Nuts do more for your health than you may know
I am forever being asked how, at my age, I keep my weight constant at around 120 Lbs. and my energy level so high. The answer is a combination of things pertaining to diet and exercise, but one of them is that I incorporate generous portions of nuts in my diet. That’s right, nuts. Not only are they delicious, but, nutritionally, nuts have a lot to offer—and not only just as snacks.
Nuts are dense little packages of fat and protein, with most of the fat being the healthful, unsaturated kind. They don’t contribute much in the way of vitamins but make up for it by supplying respectable amounts of potassium, magnesium, and several other required minerals.
Dieters tend to eliminate nuts because of their fat content and high calorie count but if you don’t shovel them in mainly as snacks and instead make them part of meals, their low carbohydrate content makes them perfect for low-carb diets, particularly the ones that emphasize plant-based foods.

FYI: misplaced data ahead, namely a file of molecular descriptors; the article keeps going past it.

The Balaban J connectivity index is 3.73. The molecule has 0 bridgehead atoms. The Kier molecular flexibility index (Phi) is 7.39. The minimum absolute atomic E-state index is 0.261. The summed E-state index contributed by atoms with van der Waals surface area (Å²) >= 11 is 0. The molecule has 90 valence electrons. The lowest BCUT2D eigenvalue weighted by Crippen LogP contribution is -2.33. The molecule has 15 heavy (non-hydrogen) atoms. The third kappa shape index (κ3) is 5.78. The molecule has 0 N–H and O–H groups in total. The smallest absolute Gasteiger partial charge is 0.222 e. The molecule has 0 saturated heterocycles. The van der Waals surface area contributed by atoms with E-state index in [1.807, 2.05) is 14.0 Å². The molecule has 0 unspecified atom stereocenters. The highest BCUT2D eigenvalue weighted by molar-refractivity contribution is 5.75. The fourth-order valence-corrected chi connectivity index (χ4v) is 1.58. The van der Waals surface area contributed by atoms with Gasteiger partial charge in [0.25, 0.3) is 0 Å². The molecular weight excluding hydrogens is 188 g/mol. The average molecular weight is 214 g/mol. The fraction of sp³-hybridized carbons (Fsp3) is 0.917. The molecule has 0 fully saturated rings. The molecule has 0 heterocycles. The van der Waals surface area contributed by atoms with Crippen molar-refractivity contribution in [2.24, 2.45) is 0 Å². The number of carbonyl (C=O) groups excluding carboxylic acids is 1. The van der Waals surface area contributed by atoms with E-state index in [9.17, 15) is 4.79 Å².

Studies have found a correlation between relatively high nut consumption and avoidance of weight gain and obesity. One small study showed walnuts at breakfast gave people a pre-lunch feeling of fullness that made it easier to eat less. (My perennial diet advice is that if eating less doesn’t work, just eat even less!) So, if nuts make people feel full, they can actually lower calorie counts over all as you will be less likely to overdo it at mealtime.
Apart from weight issues, nuts seem to have some protective effects against heart disease too. Numerous studies have shown that people on nut-filled diets have had favorable effects pertaining to cholesterol levels, blood pressure readings, and inflammatory factors.
An analysis of data from the Harvard-based Nurses’ Health Study showed that having one serving1 of nuts a day is associated with a 30-percent lower risk of heart disease compared with having one serving of red meat a day.
Granted, a plate full of walnuts for dinner is not very appealing, but there are all kinds of recipes that incorporate nuts into, say, pasta dishes, and it would be easy to add almonds or walnuts to a bowl of cereal or yogurt or a salad.
Nutrients in nuts per 1.5 ounces
Source: Dietary Guidelines Advisory Committee
|Calories||Fat (grams)||Protein (grams)|
1 Examples of the actual number of nuts in a 1-oz. serving: 24 shelled almonds, 16 cashews, 18 hazelnuts, 28 peanuts, 45 pistachios, and 14 shelled walnut halves.